[Competency 4: Critical Thinking]
Critical thinking is the ability to identify an issue or problem, frame it as a specific question, consider it from multiple perspectives, evaluate relevant information, and develop a reasoned resolution. For this competency, I specifically want to highlight the project that is being developed by a subset of individuals in the Perinatal HIV (pHIV) Task Force: the Roadmap Project. The problem that this project highlights is the current gap in resources for women/persons living with HIV (PLWH) which makes it difficult for them to identify and access quality care services throughout the life course. The goal of the Roadmap Project is to address this gap by creating a high quality and professional website that will become an easy-to-use knowledge resource for persons living with HIV in order to provide them with support and guidance on the multiple aspects of health at different points in their life course. Key components of this project include storytelling (e.g. lived experiences from those living with HIV around care), science (e.g. recommendations and guidelines to women about what care and treatment they should be receiving from their providers), and the intersection of these two components to educate on best practices when providing care to those living with HIV.
In conducting research in the four priority areas that would help inform content development for this platform and the Task Force, I was able to evaluate various sources of information, highlight successful policies that had been implemented in other cities to address challenges in these priority areas, and synthesize my findings to determine what barriers were still unaccounted for by current studies and practices.
[Competency 6: Negotiation and Conflict Resolution]
CityMatCH’s pHIV Workgroup is diverse – it not only consists of more than 40 experts within the fields of perinatal HIV, HIV, public health, medicine and research, but community members with lived experiences. During my applied practicum, I attended several workgroup meetings centered around different priority areas (e.g. behavioral health, surveillance), and I was able to understand how various perspectives could result in challenges in the ongoing implementation of identified action items. One example of conflict that I want to highlight is an instance that I encountered at the Task Force Summit. During this summit, many professionals referred to individuals who have acquired HIV perinatally as “Verticals.” As the conversation continued, one of the community members spoke up regarding this term, indicating that most of those living with HIV who had acquired this perinatally did not understand or prefer this term. I enjoyed the dialogue that occurred after, during which a team member mentioned how this term was used at a previous conference and how this terminology was common in health conferences.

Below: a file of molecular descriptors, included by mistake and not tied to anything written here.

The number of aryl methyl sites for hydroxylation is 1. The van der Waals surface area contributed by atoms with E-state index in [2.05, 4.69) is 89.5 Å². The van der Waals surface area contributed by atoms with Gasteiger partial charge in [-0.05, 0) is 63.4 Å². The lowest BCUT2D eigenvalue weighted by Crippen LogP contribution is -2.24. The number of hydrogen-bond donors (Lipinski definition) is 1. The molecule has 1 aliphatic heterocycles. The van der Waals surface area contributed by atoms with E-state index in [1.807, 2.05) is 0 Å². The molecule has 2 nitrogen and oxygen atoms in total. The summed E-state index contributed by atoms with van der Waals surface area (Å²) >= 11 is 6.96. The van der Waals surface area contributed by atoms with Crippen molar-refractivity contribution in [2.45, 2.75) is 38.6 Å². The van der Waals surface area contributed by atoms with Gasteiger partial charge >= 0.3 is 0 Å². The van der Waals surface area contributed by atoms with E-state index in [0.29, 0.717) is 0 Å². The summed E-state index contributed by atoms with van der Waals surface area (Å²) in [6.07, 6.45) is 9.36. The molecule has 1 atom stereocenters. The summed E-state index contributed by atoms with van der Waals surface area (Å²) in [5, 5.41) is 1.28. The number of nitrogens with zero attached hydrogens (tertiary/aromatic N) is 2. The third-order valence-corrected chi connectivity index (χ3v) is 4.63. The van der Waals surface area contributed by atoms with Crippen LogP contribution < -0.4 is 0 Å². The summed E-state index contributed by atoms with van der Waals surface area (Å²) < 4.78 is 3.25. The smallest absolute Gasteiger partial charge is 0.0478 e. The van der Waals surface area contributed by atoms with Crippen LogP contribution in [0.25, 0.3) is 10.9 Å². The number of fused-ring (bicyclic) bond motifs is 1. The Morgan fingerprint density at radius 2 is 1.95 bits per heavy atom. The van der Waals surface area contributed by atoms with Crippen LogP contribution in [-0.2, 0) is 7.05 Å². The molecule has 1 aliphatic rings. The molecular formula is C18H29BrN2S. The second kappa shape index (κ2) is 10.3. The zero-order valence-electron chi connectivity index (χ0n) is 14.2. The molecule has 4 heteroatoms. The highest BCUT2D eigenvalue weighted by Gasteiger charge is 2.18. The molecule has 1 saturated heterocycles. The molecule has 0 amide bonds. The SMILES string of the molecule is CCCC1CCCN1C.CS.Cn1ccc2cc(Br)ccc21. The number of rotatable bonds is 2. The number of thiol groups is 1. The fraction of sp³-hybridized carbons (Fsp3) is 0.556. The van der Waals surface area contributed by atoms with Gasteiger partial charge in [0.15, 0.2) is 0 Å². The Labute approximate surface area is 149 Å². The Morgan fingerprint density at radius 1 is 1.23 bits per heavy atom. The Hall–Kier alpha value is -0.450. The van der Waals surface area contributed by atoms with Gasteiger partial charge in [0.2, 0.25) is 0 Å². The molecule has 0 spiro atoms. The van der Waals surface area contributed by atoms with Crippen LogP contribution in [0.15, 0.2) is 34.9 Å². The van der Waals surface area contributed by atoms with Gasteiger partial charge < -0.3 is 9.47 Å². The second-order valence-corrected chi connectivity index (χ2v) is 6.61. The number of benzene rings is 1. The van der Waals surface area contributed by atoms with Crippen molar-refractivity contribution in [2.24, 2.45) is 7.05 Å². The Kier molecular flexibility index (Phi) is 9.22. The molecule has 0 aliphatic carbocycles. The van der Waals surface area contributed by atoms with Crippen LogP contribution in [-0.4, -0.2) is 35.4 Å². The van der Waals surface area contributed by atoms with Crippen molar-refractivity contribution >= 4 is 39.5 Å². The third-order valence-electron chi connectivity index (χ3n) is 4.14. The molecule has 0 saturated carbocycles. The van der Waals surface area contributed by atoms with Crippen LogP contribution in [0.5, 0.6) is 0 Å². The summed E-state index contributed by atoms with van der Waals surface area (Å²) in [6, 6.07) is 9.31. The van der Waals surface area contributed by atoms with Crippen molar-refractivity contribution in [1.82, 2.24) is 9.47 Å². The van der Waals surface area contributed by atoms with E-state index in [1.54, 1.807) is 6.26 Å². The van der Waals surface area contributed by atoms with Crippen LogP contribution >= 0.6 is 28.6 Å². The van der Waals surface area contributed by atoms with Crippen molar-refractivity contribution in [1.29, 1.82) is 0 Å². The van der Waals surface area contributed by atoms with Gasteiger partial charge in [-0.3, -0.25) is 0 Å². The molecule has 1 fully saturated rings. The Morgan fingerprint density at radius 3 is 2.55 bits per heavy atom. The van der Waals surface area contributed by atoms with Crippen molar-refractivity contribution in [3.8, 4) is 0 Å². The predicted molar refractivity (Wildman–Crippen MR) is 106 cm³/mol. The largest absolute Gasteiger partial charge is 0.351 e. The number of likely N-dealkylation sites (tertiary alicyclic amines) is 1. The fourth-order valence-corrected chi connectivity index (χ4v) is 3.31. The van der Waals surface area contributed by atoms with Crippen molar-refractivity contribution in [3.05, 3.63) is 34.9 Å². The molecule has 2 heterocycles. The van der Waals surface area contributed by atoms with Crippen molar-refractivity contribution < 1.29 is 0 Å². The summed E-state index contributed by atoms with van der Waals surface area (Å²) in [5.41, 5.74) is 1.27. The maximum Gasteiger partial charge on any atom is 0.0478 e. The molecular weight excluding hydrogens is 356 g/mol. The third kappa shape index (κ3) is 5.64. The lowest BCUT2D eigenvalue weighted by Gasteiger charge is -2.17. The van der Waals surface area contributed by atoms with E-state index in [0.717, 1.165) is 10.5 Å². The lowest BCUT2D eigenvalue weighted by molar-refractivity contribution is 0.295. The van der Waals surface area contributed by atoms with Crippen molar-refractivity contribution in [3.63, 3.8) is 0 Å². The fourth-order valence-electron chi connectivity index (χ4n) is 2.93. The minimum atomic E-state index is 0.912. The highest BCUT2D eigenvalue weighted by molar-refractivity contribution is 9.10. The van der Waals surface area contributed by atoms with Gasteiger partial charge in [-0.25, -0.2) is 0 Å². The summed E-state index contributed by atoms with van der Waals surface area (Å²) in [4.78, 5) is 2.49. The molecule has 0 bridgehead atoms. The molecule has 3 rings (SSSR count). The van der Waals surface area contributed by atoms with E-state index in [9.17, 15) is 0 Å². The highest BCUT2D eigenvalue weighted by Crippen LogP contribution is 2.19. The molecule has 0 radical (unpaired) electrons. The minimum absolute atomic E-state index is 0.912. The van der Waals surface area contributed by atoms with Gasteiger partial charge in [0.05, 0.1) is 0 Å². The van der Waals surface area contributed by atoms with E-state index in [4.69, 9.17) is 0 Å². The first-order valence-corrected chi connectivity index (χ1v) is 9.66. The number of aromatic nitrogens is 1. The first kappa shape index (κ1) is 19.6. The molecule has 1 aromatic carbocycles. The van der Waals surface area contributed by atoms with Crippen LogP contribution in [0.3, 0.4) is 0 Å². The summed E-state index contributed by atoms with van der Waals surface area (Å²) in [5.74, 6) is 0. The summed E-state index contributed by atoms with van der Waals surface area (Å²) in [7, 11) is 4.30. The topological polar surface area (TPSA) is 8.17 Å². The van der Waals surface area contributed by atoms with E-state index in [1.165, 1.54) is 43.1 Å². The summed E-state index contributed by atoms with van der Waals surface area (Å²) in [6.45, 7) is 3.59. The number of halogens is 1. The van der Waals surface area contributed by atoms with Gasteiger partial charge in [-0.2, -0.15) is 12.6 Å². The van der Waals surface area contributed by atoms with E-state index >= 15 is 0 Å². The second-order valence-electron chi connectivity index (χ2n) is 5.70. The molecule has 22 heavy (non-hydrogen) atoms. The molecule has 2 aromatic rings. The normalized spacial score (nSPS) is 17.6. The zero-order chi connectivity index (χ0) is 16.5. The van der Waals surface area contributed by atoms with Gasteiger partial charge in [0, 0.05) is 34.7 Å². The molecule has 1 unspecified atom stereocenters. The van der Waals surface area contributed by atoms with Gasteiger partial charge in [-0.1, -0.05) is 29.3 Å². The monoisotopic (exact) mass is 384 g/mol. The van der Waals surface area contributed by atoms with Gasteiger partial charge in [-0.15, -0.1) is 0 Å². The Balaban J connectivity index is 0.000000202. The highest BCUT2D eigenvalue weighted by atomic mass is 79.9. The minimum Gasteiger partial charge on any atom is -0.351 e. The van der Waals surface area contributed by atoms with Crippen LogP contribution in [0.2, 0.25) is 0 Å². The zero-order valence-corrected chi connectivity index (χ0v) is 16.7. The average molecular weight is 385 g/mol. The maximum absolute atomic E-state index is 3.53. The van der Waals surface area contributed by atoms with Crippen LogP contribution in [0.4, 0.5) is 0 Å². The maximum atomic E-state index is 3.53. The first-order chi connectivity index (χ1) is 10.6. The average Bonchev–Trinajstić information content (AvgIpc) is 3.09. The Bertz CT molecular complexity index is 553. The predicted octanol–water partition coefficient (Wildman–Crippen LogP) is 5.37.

From this experience, I learned how potential conflicts could arise in terminology and concepts in the interdisciplinary setting, and how these situations present a unique opportunity for us to understand different perspectives. As we embark on this journey to center the experiences of the population we hope to serve, we must prioritize their experiences and feedback.
CityMatCH. (n.d.). About Us. https://www.citymatch.org/about/
CityMatCH. (2017, March 17). Eliminating Mother to Child Transmission of HIV. https://www.citymatch.org/eliminate-perinatal-hiv-transmission/